Thailand Gets Bailed Out: IMF, Asian Neighbors to Contribute $16 Billion

By Witter, Willis | The Washington Times (Washington, DC), August 12, 1997 | Go to article overview

Thailand Gets Bailed Out: IMF, Asian Neighbors to Contribute $16 Billion


Witter, Willis, The Washington Times (Washington, DC)


TOKYO - With Japan in the lead, Asian nations and the International Monetary Fund yesterday extended a $16 billion line of credit to Thailand to shore up its battered economy.

The loan is the largest effort of its kind since the U.S.-brokered $50 billion bailout of Mexico two years ago.

The package marks Tokyo's emergence as a leader in maintaining the economic vitality of its neighbors, which are suffering a currency crisis spreading throughout Southeast Asia. Japan pledged $4 billion, the largest amount by an individual nation. Australia, Hong Kong and other Asian countries also contributed.

The United States and other Western nations did not pitch in on a bilateral basis but will help finance the deal indirectly through their membership in the IMF and the other international institutions.

Thailand, long one of the region's booming tiger economies, reluctantly sought the rescue after its currency came under attack last month.

Its financial crisis could be a sign of things to come across Southeast Asia as other booming economies face maturity and the realities of an interconnected global marketplace. The freewheeling spending and rising debt that characterized their growth are beginning to put a drag on the entire region as loans go bad and speculative ventures fail.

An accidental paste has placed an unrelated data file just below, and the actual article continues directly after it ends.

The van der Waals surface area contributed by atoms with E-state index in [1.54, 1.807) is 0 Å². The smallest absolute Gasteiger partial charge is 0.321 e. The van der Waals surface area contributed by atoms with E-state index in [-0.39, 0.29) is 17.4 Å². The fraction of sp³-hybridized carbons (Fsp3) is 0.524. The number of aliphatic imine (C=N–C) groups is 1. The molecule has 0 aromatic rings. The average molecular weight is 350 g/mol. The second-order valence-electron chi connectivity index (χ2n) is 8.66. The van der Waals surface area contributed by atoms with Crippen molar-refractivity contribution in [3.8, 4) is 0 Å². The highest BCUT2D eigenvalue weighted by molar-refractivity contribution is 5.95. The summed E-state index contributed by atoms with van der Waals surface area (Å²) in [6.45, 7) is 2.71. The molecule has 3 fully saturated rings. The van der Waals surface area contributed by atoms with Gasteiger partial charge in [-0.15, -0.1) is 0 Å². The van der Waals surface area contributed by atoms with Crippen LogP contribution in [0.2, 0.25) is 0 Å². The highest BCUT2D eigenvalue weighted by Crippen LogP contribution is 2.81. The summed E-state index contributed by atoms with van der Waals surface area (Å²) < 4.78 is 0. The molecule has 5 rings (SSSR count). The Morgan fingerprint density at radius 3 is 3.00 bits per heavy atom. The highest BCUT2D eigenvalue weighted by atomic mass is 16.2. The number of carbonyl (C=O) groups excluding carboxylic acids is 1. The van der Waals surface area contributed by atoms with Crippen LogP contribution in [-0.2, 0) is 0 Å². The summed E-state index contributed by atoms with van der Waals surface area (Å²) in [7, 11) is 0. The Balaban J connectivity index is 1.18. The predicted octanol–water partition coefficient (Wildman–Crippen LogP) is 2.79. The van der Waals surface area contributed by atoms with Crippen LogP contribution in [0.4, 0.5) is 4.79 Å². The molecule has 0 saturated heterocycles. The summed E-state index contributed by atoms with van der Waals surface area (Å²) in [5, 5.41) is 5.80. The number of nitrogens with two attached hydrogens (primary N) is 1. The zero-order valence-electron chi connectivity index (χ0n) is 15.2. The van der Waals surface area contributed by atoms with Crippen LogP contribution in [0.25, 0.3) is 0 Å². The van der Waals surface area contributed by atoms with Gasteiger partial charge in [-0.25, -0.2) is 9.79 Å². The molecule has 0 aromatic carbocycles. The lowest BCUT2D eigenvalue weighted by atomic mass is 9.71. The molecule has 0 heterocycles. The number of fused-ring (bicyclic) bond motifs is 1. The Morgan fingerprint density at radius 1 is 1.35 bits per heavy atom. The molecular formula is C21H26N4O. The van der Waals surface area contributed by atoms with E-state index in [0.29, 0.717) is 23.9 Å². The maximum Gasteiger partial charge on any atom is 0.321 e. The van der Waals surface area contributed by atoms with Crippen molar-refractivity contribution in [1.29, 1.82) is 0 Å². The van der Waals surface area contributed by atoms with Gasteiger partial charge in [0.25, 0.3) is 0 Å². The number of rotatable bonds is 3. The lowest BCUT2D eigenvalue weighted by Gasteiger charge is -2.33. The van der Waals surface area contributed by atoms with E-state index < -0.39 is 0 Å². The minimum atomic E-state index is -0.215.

Shigemitsu Sugisaki, IMF deputy managing director who chaired the Tokyo conference, called the package a "historic arrangement" for the Asia Pacific region and a potential model for future rescues.

It also is a clear warning to other developing nations to get their economies under control.

"You might look at [the crisis] as growing pains for developing economies," said Ellen Hughes-Cromwick, a senior economist at the Ford Motor Co. in Dearborn, Mich. "They really have to undergo the process of making this transition."

Thailand once was the envy of Asia, with annual growth rates of nearly 10 percent. That growth fueled a speculative real estate and investment boom. Developers borrowed heavily in a rush to build skyscrapers but couldn't find tenants to fill them. The precarious balance began to tilt.

Since July 2, the Thai baht has lost about one-fifth of its value, slashing the value of the nation's foreign investment by a comparable amount and prompting massive bank runs and sell-offs in the local stock market.

The Thai crisis triggered a chain reaction in which nervous investors attacked currencies of neighboring nations such as the Philippines and Malaysia.

Mr. Sugisaki said the $16 billion package of three-year to five-year loans exceeded IMF estimates of Thailand's immediate needs.

The IMF pledged $4 billion, matched by an equal amount from the Japanese government. …

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